Ugh. What a mess! The pile on the left is items set aside to sell or donate, they just never made it to the bins. There’s a package of dried out baby wipes. Our “baby” turned four last fall, why do we still have baby wipes floating around???
SO much better now! The small boxes on the left are holding the various small things my husband left on the dresser, like gift cards he received for Christmas and a lint roller. I used the boxes our Galaxy S5’s came in (after throwing out all of the paperwork that came with the phones. We haven’t looked at those papers in the year since we bought the phones, it’s time to let it go!)
Hopefully by next week I’ll have made more progress. I just need to pick something and do it, but when there’s so much clutter, it’s hard to know where to start. Now that I’m past the clothing and paperwork, it’s the “komono” (aka miscellaneous) items. And there’s no specific order, so it’s a little overwhelming. I may have to consult my book again and consider my options.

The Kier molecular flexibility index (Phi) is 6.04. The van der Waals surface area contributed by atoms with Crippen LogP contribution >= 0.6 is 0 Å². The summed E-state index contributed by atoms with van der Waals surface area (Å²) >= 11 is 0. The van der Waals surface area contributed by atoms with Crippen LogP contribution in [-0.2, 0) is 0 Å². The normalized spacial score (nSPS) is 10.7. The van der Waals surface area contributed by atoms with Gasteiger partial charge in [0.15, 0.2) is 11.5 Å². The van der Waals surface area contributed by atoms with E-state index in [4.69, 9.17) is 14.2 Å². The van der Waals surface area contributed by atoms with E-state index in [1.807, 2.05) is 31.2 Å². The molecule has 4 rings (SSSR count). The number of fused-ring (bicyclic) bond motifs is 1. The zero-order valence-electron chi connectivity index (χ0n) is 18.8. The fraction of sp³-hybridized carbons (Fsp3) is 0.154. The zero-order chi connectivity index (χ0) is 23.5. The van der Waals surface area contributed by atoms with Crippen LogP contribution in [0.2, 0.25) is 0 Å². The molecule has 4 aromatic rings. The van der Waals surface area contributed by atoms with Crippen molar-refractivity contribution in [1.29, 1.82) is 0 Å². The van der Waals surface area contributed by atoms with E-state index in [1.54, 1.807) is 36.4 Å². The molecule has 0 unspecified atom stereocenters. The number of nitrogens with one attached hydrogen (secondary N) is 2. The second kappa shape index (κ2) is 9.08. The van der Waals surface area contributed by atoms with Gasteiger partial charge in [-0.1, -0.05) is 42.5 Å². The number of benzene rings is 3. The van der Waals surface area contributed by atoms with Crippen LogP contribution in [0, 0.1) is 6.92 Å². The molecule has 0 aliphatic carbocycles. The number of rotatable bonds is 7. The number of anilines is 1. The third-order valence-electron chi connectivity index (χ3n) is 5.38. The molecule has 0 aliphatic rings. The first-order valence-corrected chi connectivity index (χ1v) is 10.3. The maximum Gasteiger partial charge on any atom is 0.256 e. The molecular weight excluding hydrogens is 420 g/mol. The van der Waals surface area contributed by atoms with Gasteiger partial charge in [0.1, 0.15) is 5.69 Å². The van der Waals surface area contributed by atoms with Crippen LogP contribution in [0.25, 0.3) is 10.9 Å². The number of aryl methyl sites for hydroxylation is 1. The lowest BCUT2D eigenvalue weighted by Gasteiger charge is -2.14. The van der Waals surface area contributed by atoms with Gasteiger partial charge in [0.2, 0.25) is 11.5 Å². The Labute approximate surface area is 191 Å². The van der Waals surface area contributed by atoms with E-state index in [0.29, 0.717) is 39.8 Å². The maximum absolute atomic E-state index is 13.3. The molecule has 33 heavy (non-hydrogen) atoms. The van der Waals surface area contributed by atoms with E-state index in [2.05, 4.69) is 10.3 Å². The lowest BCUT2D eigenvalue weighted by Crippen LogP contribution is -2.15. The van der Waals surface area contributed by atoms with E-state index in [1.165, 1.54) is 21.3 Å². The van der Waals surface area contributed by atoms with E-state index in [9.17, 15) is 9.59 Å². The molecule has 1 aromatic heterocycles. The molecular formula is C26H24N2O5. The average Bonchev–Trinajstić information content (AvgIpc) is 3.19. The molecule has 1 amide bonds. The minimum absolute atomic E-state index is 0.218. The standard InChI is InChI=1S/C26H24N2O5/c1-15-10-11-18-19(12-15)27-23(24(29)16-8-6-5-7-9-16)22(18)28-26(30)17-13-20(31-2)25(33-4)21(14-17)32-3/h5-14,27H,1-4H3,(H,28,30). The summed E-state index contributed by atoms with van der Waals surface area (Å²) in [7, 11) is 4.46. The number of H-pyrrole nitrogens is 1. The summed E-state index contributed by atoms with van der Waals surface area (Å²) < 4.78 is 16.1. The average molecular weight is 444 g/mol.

My husband had friends over this past Sunday, so he made a lot of progress shifting the clutter in the basement around, so it looks like a livable space. That’s somewhat inspiring to really go through the crap down there and, at the very least, pull out the boxes set for Goodwill and throw them in the back of my van. Goodwill is maybe a five minute drive from my house, but it’s hard to be motivated to leave the house when it’s so cold and snowy out.
First, let me show you how good my four-year-old daughters drawers are looking these days. Both she and my (almost) nine-year-old daughter are so excited by their nice organized dressers. I love it!
Her shirt drawer before….. what a mess! It was hard to find anything.
Her shirt drawer after! It’s so gorgeous! Picking out her clothes for the day is so easy now, she can just look in and point to which one she wants.
Now, the KonMari Method is very specific about the order in which you tidy. Just like I was a rebel to read her second book, Spark Joy, before reading her original book, The Life-Changing Magic of Tidying Up, I’m working slightly out of order as I feel inspired.